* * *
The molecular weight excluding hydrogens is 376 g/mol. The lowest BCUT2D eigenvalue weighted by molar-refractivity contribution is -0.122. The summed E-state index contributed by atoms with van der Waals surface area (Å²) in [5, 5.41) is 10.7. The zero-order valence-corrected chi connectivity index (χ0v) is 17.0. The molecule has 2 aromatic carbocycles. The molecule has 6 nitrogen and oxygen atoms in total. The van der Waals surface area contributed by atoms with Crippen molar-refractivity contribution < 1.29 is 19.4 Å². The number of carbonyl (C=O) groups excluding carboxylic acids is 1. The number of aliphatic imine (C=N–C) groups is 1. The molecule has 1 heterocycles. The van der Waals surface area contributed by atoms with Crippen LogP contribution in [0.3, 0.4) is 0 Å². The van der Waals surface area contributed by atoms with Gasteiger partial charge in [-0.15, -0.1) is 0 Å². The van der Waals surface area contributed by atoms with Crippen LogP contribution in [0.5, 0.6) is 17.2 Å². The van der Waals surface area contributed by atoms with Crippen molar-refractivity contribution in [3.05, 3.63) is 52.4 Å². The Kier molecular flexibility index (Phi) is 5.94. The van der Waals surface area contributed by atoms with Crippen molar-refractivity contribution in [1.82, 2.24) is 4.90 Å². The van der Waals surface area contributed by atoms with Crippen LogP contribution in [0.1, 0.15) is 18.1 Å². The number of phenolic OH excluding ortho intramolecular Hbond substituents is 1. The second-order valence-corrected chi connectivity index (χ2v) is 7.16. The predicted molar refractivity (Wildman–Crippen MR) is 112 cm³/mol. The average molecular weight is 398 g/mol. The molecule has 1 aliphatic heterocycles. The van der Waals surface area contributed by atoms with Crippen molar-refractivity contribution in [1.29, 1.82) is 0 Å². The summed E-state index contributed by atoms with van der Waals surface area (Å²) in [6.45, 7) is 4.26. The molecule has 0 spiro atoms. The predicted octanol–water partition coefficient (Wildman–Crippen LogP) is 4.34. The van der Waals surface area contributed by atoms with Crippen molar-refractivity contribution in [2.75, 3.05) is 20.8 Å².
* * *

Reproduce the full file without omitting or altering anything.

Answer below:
The molecular weight excluding hydrogens is 376 g/mol. The lowest BCUT2D eigenvalue weighted by molar-refractivity contribution is -0.122. The summed E-state index contributed by atoms with van der Waals surface area (Å²) in [5, 5.41) is 10.7. The zero-order valence-corrected chi connectivity index (χ0v) is 17.0. The molecule has 2 aromatic carbocycles. The molecule has 6 nitrogen and oxygen atoms in total. The van der Waals surface area contributed by atoms with Crippen molar-refractivity contribution < 1.29 is 19.4 Å². The number of carbonyl (C=O) groups excluding carboxylic acids is 1. The number of aliphatic imine (C=N–C) groups is 1. The molecule has 1 heterocycles. The van der Waals surface area contributed by atoms with Crippen LogP contribution in [0.3, 0.4) is 0 Å². The van der Waals surface area contributed by atoms with Gasteiger partial charge in [-0.15, -0.1) is 0 Å². The van der Waals surface area contributed by atoms with Crippen LogP contribution in [0.5, 0.6) is 17.2 Å². The van der Waals surface area contributed by atoms with Crippen molar-refractivity contribution in [3.05, 3.63) is 52.4 Å². The Kier molecular flexibility index (Phi) is 5.94. The van der Waals surface area contributed by atoms with Crippen molar-refractivity contribution in [1.82, 2.24) is 4.90 Å². The van der Waals surface area contributed by atoms with Crippen LogP contribution in [0.1, 0.15) is 18.1 Å². The number of phenolic OH excluding ortho intramolecular Hbond substituents is 1. The second-order valence-corrected chi connectivity index (χ2v) is 7.16. The predicted molar refractivity (Wildman–Crippen MR) is 112 cm³/mol. The average molecular weight is 398 g/mol. The molecule has 1 aliphatic heterocycles. The van der Waals surface area contributed by atoms with Crippen molar-refractivity contribution in [1.29, 1.82) is 0 Å². The summed E-state index contributed by atoms with van der Waals surface area (Å²) in [6.45, 7) is 4.26. The molecule has 0 spiro atoms. The predicted octanol–water partition coefficient (Wildman–Crippen LogP) is 4.34. The van der Waals surface area contributed by atoms with Crippen molar-refractivity contribution in [2.75, 3.05) is 20.8 Å².